highest	I/O  priority  of any of the processes that match the criteria
       specified in which and who.  On error, -1 is returned, and errno is set
       to indicate the error.

       On  success,  ioprio_set()  returns  0.	 On error, -1 is returned, and
       errno is set to indicate the error.

       EINVAL Invalid value for which or ioprio.  Refer to the	NOTES  section
	      for  available scheduler classes and priority levels for ioprio.

       EPERM  The calling process does not have the privilege needed to assign
	      this ioprio to the specified process(es).  See the NOTES section
	      for more information on required privileges for ioprio_set().

       ESRCH  No process(es) could be found that matched the specification  in
	      which and who.

       These system calls have been available on Linux since kernel 2.6.13.

       These system calls are Linux-specific.

       Glibc  does not provide wrapper for these system calls; call them using

       These system calls only have an effect when used in conjunction with an
       I/O  scheduler  that  supports I/O priorities.  As at kernel 2.6.17 the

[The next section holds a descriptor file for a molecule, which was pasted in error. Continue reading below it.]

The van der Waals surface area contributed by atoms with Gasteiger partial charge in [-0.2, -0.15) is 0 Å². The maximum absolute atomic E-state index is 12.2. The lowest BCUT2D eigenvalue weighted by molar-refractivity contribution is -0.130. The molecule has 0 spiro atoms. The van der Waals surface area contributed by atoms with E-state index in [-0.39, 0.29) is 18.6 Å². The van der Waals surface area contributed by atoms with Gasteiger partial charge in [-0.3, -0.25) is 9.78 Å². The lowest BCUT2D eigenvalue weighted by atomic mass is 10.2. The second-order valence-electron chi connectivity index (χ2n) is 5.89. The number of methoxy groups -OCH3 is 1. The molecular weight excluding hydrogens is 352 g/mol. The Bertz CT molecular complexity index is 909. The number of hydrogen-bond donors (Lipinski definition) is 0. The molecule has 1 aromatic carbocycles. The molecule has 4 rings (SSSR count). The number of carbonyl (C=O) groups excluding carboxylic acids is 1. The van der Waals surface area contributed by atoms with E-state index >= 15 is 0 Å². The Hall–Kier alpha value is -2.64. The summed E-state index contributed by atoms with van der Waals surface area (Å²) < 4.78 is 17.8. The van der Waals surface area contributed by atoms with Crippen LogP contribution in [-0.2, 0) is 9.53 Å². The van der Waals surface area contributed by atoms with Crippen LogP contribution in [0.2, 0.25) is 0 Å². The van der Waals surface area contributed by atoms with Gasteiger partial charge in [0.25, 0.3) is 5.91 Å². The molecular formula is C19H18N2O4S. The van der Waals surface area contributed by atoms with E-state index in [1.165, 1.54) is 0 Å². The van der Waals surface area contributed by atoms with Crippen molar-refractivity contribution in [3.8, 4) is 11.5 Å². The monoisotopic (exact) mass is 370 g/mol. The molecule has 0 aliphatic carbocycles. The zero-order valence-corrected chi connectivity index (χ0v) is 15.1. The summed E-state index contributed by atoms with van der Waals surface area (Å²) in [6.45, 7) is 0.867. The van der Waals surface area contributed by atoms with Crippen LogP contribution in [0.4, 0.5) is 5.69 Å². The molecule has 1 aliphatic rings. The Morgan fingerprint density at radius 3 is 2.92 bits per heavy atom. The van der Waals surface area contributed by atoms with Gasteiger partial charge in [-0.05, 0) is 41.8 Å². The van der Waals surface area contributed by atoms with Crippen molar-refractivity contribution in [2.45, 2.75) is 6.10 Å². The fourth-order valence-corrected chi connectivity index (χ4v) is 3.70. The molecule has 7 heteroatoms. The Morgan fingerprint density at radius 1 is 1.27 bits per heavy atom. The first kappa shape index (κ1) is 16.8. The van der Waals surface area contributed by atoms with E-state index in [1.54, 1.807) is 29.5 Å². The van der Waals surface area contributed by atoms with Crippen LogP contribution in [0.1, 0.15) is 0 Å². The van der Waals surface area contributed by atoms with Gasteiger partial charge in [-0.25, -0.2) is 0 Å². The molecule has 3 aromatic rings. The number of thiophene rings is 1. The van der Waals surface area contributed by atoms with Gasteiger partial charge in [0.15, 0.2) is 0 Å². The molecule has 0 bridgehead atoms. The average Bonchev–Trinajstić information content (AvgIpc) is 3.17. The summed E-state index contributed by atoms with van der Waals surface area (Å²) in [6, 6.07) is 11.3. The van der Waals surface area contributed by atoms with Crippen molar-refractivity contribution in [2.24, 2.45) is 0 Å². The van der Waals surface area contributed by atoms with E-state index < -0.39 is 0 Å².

only such scheduler is the Completely Fair Queuing (CFQ) I/O scheduler.

   Selecting an I/O Scheduler
       I/O  Schedulers are selected on a per-device basis via the special file

       One can view the current I/O scheduler via the /sys file  system.   For
       example,  the  following command displays a list of all schedulers cur
       rently loaded in the kernel:

	      $ cat /sys/block/hda/queue/scheduler
	      noop anticipatory deadline [cfq]

       The scheduler surrounded by brackets is the one actually in use for the
       device  (hda  in  the  example).   Setting another scheduler is done by
       writing the name of the new scheduler to this file.  For  example,  the
       following command will set the scheduler for the hda device to cfq:

	      $ su
	      # echo cfq > /sys/block/hda/queue/scheduler

   The Completely Fair Queuing (CFQ) I/O Scheduler
       Since  v3  (aka CFQ Time Sliced) CFQ implements I/O nice levels similar
       to those of CPU scheduling.  These nice levels  are  grouped  in  three
       scheduling classes each one containing one or more priority levels:

       IOPRIO_CLASS_RT (1)
	      This is the real-time I/O class.	This scheduling class is given
	      higher priority than any other class: processes from this  class
	      are  given  first  access to the disk every time.  Thus this I/O
	      class needs to be used with some care: one I/O real-time process
	      can starve the entire system.  Within the real-time class, there
	      are 8 levels of class data (priority) that determine exactly how